Married Persons, by vertue of this Education, may be very useful to their Husbands in their Trades, as the Women are in Holland; and to their Children, by timely instructing them, before they are fit to be sent to School; as was the case of Cesar and the Lord Mountagn.

I need not shew how any Persons, thus brought up, if they happen to be Widows, will be able to understand and manage their own Affairs.

2. Women thus educated, will be beneficial to their Relations. It is a great blessing of God to a Family, to provide a good Wife for the Head, if it be eminent; and a presage of ruine, when he sends a ranting Jezebel to a soft Ahab.

One Athaliah, married to Joram, plucks ruine upon the House of Jehosaphat. How many Families have been ruined by this one thing, the bad education of Women? Because the Men find no satisfactory converse or entertainment at home, out of meer weariness they seek abroad; hence they neglect their Business, spend their Estates, destroy their Bodies, and oftentimes damn their Souls.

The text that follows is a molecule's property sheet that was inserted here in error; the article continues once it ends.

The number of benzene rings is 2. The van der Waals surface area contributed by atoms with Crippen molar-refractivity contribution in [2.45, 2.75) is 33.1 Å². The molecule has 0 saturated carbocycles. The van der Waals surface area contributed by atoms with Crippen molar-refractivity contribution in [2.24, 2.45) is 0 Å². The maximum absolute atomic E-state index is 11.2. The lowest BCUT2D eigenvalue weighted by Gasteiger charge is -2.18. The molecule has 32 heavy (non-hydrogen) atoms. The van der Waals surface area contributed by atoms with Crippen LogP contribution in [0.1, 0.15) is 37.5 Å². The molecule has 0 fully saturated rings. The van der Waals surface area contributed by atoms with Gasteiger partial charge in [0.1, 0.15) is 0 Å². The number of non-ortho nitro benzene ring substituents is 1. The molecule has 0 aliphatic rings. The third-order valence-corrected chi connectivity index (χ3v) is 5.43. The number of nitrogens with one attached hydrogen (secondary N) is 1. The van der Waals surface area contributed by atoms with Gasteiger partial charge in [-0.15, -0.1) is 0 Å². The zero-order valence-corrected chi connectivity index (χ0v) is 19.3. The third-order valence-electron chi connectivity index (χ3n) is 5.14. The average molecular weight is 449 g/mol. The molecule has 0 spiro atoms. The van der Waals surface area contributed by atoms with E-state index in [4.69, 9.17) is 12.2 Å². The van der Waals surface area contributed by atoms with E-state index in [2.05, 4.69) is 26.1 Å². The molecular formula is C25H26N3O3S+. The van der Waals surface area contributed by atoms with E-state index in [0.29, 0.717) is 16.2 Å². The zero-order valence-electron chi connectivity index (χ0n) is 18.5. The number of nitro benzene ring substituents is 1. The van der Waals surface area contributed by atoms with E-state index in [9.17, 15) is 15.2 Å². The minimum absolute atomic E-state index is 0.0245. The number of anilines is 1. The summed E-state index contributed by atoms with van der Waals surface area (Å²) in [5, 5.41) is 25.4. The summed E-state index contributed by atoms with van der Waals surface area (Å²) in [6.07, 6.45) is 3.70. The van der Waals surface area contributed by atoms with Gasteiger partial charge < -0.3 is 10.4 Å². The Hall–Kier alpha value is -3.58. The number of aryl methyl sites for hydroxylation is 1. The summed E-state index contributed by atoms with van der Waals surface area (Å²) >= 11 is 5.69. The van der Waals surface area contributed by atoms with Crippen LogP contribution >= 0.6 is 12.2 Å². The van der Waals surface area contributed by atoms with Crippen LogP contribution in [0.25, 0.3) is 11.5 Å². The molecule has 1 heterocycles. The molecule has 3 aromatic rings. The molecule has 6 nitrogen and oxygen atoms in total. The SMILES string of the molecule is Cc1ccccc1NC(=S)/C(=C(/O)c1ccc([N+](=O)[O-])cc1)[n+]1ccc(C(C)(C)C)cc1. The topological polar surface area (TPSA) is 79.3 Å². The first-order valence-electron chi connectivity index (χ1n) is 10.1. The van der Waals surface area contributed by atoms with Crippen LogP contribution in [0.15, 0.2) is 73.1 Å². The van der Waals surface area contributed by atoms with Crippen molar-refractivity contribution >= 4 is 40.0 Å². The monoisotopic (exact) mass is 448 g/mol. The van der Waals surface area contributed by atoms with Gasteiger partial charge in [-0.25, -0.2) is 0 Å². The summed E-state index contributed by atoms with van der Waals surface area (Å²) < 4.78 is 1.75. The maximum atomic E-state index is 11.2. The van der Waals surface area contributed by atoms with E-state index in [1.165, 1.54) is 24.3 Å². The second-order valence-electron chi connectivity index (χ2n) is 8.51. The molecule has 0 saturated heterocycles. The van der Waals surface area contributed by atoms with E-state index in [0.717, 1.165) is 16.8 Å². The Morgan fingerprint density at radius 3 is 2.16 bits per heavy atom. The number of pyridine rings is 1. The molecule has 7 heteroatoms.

The Italians slight their Wives, because all necessary knowledge, that may make them serviceable (attainable by institution) is denyed them: but they court, adore, and glory in their Curtezans, though common Whores; because they are polished with more generous breeding.

Many learned Men, having married Wives of excellent Parts, have themselves instructed them in all kinds of Learning, the more to fit them for their Converse, and to indear them and their society to them, and to make them admired by others. The Woman is the glory of the Man; we joy in our children when eminent, and in our Wives when excellent, either in Body or Mind.